Visitors invited to become a part of history in £5m Ickworth project
PUBLISHED: 17:30 25 June 2019 | UPDATED: 08:39 27 June 2019
Visitors to a popular Suffolk National Trust property are being invited to become a part of history by “leaving a lasting imprint” ahead of a £5million renovation project.
The conservation project at Ickworth, near Bury St Edmunds, which is the largest ever undertaken at the property, will see the iconic Rotunda roof retiled later this year.
The National Trust said the 'Ickworth Uncovered' project, which also includes work on the East Wing roof to protect the collection housed inside, will safeguard the building for future generations.
Visitors are now being asked to sign the slate which will retile the Rotunda roof with their own names and messages to make their own legacy.
The new slate, which is the same type which was put on the roof over two hundred years before, will begin to make its way up to the roof when construction starts in July.
You may also want to watch:
Tim Watson, general manager at Ickworth, said: "This is a fantastic opportunity to leave a lasting imprint on Ickworth, to support our conservation project, on a roof which will be there for hundreds of years to come.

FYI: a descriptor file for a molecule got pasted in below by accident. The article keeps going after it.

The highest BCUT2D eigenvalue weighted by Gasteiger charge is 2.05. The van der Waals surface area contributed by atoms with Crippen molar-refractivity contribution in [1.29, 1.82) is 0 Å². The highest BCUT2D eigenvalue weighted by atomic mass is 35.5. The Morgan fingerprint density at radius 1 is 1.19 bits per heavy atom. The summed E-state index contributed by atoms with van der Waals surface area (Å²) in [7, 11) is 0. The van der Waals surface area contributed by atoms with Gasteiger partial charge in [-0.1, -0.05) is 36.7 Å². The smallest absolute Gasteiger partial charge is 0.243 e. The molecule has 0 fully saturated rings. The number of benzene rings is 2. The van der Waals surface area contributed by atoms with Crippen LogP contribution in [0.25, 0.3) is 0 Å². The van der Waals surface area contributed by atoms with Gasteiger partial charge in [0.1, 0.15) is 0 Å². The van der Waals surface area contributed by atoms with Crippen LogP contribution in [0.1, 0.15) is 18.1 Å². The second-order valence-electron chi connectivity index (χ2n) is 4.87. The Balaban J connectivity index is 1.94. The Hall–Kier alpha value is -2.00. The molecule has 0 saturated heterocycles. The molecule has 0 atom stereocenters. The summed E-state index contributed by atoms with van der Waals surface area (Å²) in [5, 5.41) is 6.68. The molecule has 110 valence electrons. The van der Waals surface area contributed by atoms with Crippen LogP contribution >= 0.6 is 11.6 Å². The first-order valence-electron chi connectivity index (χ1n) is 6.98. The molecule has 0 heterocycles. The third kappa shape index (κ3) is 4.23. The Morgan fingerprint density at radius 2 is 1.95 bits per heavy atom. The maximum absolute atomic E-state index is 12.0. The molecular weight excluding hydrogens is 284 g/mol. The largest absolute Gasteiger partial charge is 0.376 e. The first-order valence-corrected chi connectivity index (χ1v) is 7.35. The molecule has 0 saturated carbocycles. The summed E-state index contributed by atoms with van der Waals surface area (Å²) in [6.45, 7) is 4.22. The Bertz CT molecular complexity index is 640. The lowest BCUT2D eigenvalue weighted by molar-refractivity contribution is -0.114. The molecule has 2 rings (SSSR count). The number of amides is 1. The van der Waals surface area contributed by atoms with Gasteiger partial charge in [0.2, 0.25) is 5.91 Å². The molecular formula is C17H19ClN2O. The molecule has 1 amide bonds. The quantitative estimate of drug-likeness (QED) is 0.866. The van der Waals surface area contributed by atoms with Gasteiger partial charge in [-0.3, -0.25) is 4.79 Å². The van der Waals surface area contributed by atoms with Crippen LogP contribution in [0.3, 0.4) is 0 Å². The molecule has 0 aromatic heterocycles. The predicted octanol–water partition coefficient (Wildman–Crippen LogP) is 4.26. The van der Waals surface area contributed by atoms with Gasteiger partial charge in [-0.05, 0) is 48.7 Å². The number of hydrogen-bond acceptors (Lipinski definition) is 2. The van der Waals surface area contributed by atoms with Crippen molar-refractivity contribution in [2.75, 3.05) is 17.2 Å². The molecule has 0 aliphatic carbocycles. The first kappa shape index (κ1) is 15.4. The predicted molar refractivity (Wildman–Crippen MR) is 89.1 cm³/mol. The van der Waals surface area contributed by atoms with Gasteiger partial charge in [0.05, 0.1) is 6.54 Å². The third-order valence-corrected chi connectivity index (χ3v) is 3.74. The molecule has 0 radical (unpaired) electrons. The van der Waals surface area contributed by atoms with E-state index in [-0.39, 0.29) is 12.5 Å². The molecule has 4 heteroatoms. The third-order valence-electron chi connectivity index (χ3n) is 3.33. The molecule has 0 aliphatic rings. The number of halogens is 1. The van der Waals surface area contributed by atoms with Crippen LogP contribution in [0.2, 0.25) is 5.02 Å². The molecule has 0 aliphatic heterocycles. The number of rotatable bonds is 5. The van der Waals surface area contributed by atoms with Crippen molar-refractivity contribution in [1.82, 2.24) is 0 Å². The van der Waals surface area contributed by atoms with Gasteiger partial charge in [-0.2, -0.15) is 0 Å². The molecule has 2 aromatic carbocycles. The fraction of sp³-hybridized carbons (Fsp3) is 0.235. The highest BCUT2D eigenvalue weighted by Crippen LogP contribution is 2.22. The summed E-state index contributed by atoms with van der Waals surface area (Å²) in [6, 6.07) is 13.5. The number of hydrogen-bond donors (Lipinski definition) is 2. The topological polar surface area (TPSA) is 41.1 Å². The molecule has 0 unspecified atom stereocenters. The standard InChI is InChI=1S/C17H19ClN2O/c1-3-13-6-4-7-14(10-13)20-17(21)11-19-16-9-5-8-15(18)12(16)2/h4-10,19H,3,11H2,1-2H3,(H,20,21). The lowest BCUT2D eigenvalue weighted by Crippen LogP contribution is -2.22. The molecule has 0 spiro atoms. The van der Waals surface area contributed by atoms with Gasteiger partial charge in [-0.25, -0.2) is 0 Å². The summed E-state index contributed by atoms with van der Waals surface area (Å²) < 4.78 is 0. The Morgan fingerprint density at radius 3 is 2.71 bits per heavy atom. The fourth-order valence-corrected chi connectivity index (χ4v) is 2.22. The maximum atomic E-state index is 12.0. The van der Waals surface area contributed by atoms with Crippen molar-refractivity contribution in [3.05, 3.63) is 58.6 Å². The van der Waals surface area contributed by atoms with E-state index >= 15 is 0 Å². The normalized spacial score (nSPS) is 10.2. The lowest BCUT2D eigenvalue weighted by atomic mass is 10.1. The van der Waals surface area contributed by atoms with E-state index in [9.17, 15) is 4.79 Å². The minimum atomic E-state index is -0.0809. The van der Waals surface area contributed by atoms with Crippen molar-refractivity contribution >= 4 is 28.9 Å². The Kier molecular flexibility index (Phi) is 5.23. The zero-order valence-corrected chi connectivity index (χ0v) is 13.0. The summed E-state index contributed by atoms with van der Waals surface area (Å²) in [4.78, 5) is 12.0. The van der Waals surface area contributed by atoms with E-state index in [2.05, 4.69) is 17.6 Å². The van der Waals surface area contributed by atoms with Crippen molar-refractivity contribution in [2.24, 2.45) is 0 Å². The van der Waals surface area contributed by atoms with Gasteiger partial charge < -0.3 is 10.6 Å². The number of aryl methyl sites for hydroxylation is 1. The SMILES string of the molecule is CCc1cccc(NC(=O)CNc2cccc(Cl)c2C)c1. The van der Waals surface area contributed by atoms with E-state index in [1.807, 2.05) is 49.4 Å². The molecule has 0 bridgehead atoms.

"At Ickworth's Country Estate Fayre on June 29 and 30, visitors will be given the very first opportunity to sign a slate. From a signature and message to getting a whole slate for your entire family and friends, there are affordable options for all.
"The signatures we receive will be a testament to the visitors who have and continue to support and love Ickworth."
MORE: New trail will allow more people to enjoy Ickworth's parkland
The iconic Rotunda was the vision of the fourth Earl of Bristol in 1795 - a showcase to display his impressive treasures.
During the project, construction experts will cut and shape Westmorland green slate, on site to fit the Rotunda roof, a process which was first completed at Ickworth in 1806 by the stonemasons De Carle.
In 2019, a specialist construction team will be replacing 7,000 slates weighing 42 tonnes, taking them off the domed roof and individually shaping each new slate to create the dome.
Visitors to the Ickworth Country Estate Fayre this weekend will be able to enjoy a range of activities and countryside skills, including bee keeping, wood milling, and there will also be live music, artisan street food and a children's activity zone.
If you value what this story gives you, please consider supporting the East Anglian Daily Times. Click the link in the orange box above for details.